Organizational Culture and Effectiveness • The hypothesis' developed in this article are as follows: • An organization's emphasis on the group culture domain will positively correlate with organizational effectiveness. • Organizations with strong, well-balanced cultures will achieve higher levels of effectiveness than organizations with un-balanced cultures • Employees attitudes will mediate the relationship between organizational culture and effectiveness • In order to accurately measure and determine conclusion on the hypothesis variable measures including: CVF culture domains, balance, employee satisfaction, physician satisfaction, controllable expenses, and patient satisfaction. Hypothesis one was measured by comparing changes in organizations culture domains, controllable expenses and patient satisfaction scores. Hypothesis two was measured by comparing controllable expenses and patient satisfaction to the differences in hospital which were identified as balanced and those that were seen as unbalanced. Hypothesis three was tested by surveying employees and relating the results to controllable expenses and patient satisfaction. • The results, although not very inspiring, showed that there was little relation to organizational culture and employee effectiveness or patient satisfaction. As hypothesis one, two and three were discredited, one upside which was seen revolved around the relationship between a good organizational culture and high employee satisfaction. Even though not directly related to the researchers goals, this does provide insight into the value of developing a positive and supportive culture.
Four Faces of Organizational Culture • The culture of an organization is derived from the human relationships developed and sustained over time. The four perspectives of organizational described and compared in this paper are: human relations, software of the mind, process consultation, and appreciative inquiry. • Human RelationsHighlighting the famous Hawthorne research, which involved altering the level of lighting in a production environment, showed that no matter what the change involved, effectiveness increased. Thus demonstrating that when employees shared their experiences, frustrations, and fears with one another, their spirits were lifted and they created an informal bond. As that bond was strengthened, the shortcuts learned by one were taught and kept secret from managers. • Software of the MindEver since we have been brought up by children, a set of values has been instilled in us by the adults that took part in our upbringing. These values have been defined as "Software of the Mind". In addition to this core set of values, three progressive layers build upon them known as: rituals, heroes, and symbols. To develop the progressive layers, four dimensions have were identified that directly contributed to their creation. These dimensions were: power distance, collectivism versus individualism, femininity versus masculinity, and uncertainty avoidance. Per multiple studies, by having employees with similar software's of the mind, a stronger culture was able to be developed.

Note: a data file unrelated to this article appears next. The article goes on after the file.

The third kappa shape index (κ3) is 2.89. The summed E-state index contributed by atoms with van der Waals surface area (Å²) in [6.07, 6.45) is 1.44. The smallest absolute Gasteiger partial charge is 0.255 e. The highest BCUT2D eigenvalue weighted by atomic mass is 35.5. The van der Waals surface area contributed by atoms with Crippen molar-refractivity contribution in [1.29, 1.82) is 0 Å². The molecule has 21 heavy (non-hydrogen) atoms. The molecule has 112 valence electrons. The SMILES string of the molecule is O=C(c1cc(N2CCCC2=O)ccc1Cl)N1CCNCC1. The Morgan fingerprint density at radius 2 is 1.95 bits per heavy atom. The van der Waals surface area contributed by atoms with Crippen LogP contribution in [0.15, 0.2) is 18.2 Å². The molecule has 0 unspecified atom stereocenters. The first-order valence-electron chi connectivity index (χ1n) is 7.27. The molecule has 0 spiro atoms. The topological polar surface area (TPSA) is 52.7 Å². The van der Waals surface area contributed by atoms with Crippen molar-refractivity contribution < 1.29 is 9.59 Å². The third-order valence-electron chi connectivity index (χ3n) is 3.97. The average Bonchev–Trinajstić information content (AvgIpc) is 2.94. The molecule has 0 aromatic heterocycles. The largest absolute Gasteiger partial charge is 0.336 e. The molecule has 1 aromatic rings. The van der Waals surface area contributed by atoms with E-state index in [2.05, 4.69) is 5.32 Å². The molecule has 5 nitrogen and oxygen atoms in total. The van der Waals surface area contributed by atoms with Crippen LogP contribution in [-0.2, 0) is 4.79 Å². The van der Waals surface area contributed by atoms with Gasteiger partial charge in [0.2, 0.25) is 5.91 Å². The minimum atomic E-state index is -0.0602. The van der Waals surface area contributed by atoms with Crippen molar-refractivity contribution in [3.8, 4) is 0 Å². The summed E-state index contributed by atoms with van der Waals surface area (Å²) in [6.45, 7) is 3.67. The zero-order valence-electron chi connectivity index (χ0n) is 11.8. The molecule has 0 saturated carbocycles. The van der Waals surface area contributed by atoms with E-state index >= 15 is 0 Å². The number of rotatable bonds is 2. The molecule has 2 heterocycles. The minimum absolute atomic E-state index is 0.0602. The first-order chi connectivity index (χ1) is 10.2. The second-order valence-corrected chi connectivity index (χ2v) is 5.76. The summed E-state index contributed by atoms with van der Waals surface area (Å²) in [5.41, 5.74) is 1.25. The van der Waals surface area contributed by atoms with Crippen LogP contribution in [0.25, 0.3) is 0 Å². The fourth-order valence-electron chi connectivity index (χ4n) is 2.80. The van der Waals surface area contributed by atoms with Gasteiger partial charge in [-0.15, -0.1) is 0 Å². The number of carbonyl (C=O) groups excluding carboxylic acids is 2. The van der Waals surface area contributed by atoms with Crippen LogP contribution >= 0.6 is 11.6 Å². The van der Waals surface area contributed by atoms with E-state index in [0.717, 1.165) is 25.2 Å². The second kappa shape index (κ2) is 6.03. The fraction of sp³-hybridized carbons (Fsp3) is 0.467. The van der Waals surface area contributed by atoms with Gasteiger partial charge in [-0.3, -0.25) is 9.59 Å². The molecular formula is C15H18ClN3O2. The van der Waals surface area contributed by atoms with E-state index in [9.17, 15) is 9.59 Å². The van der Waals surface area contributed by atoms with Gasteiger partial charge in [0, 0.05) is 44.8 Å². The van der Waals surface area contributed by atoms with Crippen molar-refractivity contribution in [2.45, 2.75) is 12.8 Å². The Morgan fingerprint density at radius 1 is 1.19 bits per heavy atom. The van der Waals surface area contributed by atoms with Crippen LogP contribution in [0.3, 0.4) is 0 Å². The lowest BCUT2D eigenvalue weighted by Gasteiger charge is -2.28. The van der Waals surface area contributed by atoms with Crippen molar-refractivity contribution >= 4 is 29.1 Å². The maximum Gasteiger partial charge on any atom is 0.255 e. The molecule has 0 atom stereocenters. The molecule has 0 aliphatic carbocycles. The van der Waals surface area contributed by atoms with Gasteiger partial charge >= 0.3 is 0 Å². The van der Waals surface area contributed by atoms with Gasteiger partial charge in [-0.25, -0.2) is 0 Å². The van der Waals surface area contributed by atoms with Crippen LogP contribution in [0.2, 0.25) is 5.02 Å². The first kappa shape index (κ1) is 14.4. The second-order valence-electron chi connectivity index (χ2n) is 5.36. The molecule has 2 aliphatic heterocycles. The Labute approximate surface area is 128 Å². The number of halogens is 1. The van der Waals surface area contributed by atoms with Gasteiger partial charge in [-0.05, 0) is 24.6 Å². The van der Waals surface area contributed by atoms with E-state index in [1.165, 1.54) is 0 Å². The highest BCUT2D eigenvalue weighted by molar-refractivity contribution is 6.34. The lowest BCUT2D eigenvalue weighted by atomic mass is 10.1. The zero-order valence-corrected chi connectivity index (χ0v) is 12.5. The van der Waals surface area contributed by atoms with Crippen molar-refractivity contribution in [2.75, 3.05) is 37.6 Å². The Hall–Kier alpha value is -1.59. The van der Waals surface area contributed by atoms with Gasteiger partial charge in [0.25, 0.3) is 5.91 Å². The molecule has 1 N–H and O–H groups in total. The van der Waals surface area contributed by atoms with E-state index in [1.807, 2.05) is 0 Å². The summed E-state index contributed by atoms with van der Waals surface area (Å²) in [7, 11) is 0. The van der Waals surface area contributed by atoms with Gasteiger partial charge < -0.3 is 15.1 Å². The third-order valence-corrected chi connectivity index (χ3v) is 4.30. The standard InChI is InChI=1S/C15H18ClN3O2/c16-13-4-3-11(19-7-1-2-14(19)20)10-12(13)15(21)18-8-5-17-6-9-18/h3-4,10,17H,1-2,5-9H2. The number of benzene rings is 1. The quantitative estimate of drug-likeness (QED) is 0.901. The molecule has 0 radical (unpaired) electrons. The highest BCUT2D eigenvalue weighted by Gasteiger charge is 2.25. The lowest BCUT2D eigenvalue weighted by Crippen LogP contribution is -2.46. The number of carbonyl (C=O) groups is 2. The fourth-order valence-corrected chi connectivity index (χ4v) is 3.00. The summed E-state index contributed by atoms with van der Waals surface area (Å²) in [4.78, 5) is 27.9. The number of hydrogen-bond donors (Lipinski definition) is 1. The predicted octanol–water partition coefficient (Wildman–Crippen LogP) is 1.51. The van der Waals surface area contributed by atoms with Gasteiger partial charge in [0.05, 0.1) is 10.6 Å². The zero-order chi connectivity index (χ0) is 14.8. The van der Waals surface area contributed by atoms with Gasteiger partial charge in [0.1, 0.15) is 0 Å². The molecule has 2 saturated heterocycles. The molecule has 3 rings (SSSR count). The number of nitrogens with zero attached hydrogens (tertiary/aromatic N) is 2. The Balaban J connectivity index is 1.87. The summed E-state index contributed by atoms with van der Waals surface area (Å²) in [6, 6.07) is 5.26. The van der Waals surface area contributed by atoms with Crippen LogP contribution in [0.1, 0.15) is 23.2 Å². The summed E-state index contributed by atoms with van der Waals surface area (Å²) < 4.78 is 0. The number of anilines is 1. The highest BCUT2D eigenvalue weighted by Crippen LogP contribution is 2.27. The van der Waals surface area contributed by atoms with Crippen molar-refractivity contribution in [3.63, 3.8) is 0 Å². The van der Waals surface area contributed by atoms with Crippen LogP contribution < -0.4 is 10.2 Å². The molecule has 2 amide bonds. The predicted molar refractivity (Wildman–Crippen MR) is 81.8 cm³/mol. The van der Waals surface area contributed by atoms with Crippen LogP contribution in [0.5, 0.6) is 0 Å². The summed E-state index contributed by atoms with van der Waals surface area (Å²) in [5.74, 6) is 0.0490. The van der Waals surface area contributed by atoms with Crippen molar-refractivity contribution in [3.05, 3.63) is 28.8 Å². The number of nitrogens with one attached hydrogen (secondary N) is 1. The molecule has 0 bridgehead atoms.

Four Faces of Organizational Culture • Process ConsultationAs previously discussed, change is needed to improve each firms position in the market place. When determining how to change a procedure, analyst would often start with a SWOT analysis. As a part of the SWOT analysis, engaging the existing procedure and understanding the behavioral norms of those involved in the procedure increases change effectiveness. • Appreciative InquiryAnother way to foster an open culture is to ask key stakeholder what they think could be improved upon. If leaders are interested in engaging employees, the three following questions could be used to identify potential opportunities:What are you peak positive experiences at our organization? • How would you define your individual, work, and organizational values? • If you could change three things, what would they be? • In contrast to process consultation, appreciative inquiry allows employees to generate their own ideas and become more receptive to ideas that they feel have been generated from their suggestions.
Organizational Culture Assessment Exercise • Goal: To better understand the norms, styles, communication, vision, and ways of relating to one another within the organization. • Questions to consider (discuss with manager): • What are some observed norms on the team? How am I contributing to them? How can we reinforce the good ones and get rid of the bad ones? • What is the observed mission of the organization? How do you fit within that mission? • How do you see others communicating within the company? Is it effective? How can you adjust / align accordingly? • What is the vision of the company? Is it clear? How can I communicate it to others? • What are some things that are rewarded / emphasized with respect to work performance and flow (hours, professionalism, and quality)? • How are norms and rules enforced? Can you work within these guidelines / adapt? • As you have spent some time here, what have you observed with the way employees relate to one another? What works / does not? • What norms have you noticed in meetings and relations with leadership?
References • Brian T. Gregory, Stanley G. Harris, Achilles A. Armenakis, Christopher L. Shook, Organizational culture and effectiveness: A study of values, attitudes, and organizational outcomes, Journal of Business Research, Volume 62, Issue 7, July 2009, Pages 673-679, ISSN 0148-2963, http://dx.doi.org/10.1016/j.jbusres.2008.05.021. • Bruce Fortado, Paul Fadil, (2012) "The four faces of organizational culture", Competitiveness Review: An International Business Journal incorporating Journal of Global Competitiveness, Vol. 22 Iss: 4, pp.283 - 298 - See more at: http://www.emeraldinsight.com.prox.lib.ncsu.edu/journals.htm?articleid=17045649&show=abstract#sthash.8TMOc0jx.dpuf • http://www.laynetworks.com/Cultural-Diversity-Negotiations1.htm